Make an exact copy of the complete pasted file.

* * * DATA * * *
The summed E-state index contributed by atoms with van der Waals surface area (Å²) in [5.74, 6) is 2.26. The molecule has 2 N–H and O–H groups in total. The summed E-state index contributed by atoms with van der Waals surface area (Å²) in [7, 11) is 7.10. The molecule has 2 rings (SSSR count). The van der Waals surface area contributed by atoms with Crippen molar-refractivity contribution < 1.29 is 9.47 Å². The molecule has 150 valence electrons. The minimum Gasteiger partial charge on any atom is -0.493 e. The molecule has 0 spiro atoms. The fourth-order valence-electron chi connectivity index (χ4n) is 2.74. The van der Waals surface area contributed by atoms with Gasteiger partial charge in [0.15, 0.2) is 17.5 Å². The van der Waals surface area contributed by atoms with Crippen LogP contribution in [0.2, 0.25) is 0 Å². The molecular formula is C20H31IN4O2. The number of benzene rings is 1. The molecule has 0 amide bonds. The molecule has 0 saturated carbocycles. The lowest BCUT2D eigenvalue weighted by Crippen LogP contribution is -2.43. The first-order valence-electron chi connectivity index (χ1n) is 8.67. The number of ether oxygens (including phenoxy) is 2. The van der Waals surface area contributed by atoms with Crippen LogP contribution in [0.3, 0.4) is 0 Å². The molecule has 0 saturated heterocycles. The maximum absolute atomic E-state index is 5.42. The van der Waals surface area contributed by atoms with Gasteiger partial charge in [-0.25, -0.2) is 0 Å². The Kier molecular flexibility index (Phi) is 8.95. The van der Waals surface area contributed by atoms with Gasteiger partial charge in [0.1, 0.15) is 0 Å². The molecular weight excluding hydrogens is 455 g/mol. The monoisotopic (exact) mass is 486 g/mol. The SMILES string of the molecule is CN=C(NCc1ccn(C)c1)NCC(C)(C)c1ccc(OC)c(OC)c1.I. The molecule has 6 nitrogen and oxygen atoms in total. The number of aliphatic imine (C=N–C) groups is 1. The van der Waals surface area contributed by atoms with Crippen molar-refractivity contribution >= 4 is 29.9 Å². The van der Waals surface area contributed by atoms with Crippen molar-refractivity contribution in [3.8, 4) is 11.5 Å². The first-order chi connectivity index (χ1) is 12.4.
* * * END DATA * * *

The summed E-state index contributed by atoms with van der Waals surface area (Å²) in [5.74, 6) is 2.26. The molecule has 2 N–H and O–H groups in total. The summed E-state index contributed by atoms with van der Waals surface area (Å²) in [7, 11) is 7.10. The molecule has 2 rings (SSSR count). The van der Waals surface area contributed by atoms with Crippen molar-refractivity contribution < 1.29 is 9.47 Å². The molecule has 150 valence electrons. The minimum Gasteiger partial charge on any atom is -0.493 e. The molecule has 0 spiro atoms. The fourth-order valence-electron chi connectivity index (χ4n) is 2.74. The van der Waals surface area contributed by atoms with Gasteiger partial charge in [0.15, 0.2) is 17.5 Å². The van der Waals surface area contributed by atoms with Crippen LogP contribution in [0.2, 0.25) is 0 Å². The molecular formula is C20H31IN4O2. The number of benzene rings is 1. The molecule has 0 amide bonds. The molecule has 0 saturated carbocycles. The lowest BCUT2D eigenvalue weighted by Crippen LogP contribution is -2.43. The first-order valence-electron chi connectivity index (χ1n) is 8.67. The number of ether oxygens (including phenoxy) is 2. The van der Waals surface area contributed by atoms with Crippen LogP contribution in [0.3, 0.4) is 0 Å². The molecule has 0 saturated heterocycles. The maximum absolute atomic E-state index is 5.42. The van der Waals surface area contributed by atoms with Gasteiger partial charge in [-0.25, -0.2) is 0 Å². The Kier molecular flexibility index (Phi) is 8.95. The van der Waals surface area contributed by atoms with Gasteiger partial charge in [0.1, 0.15) is 0 Å². The molecular weight excluding hydrogens is 455 g/mol. The monoisotopic (exact) mass is 486 g/mol. The SMILES string of the molecule is CN=C(NCc1ccn(C)c1)NCC(C)(C)c1ccc(OC)c(OC)c1.I. The molecule has 6 nitrogen and oxygen atoms in total. The number of aliphatic imine (C=N–C) groups is 1. The van der Waals surface area contributed by atoms with Crippen molar-refractivity contribution >= 4 is 29.9 Å². The van der Waals surface area contributed by atoms with Crippen molar-refractivity contribution in [3.8, 4) is 11.5 Å². The first-order chi connectivity index (χ1) is 12.4.